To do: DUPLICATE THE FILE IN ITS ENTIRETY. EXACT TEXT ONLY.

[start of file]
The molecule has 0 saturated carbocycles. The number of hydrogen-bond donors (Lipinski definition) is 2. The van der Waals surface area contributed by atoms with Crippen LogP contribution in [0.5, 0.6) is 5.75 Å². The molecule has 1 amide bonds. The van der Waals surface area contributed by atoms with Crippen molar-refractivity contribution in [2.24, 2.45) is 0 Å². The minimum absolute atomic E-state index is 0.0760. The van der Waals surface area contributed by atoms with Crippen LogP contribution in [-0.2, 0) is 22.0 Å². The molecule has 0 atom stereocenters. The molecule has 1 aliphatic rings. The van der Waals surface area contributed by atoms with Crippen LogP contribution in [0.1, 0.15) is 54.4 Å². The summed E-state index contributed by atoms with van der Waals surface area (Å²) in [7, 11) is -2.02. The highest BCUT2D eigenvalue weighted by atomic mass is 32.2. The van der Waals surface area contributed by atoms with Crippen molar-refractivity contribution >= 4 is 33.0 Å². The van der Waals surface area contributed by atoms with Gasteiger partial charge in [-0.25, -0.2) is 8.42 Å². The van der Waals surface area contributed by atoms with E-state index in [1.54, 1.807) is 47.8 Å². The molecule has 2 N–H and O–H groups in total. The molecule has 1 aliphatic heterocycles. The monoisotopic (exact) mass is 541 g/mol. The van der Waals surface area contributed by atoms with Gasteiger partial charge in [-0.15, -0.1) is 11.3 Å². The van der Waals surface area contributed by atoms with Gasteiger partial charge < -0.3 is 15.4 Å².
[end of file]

The molecule has 0 saturated carbocycles. The number of hydrogen-bond donors (Lipinski definition) is 2. The van der Waals surface area contributed by atoms with Crippen LogP contribution in [0.5, 0.6) is 5.75 Å². The molecule has 1 amide bonds. The van der Waals surface area contributed by atoms with Crippen molar-refractivity contribution in [2.24, 2.45) is 0 Å². The minimum absolute atomic E-state index is 0.0760. The van der Waals surface area contributed by atoms with Crippen LogP contribution in [-0.2, 0) is 22.0 Å². The molecule has 0 atom stereocenters. The molecule has 1 aliphatic rings. The van der Waals surface area contributed by atoms with Crippen LogP contribution in [0.1, 0.15) is 54.4 Å². The summed E-state index contributed by atoms with van der Waals surface area (Å²) in [7, 11) is -2.02. The highest BCUT2D eigenvalue weighted by atomic mass is 32.2. The van der Waals surface area contributed by atoms with Crippen molar-refractivity contribution >= 4 is 33.0 Å². The van der Waals surface area contributed by atoms with Gasteiger partial charge in [-0.25, -0.2) is 8.42 Å². The van der Waals surface area contributed by atoms with E-state index in [1.54, 1.807) is 47.8 Å². The molecule has 2 N–H and O–H groups in total. The molecule has 1 aliphatic heterocycles. The monoisotopic (exact) mass is 541 g/mol. The van der Waals surface area contributed by atoms with Gasteiger partial charge in [-0.15, -0.1) is 11.3 Å². The van der Waals surface area contributed by atoms with Gasteiger partial charge < -0.3 is 15.4 Å².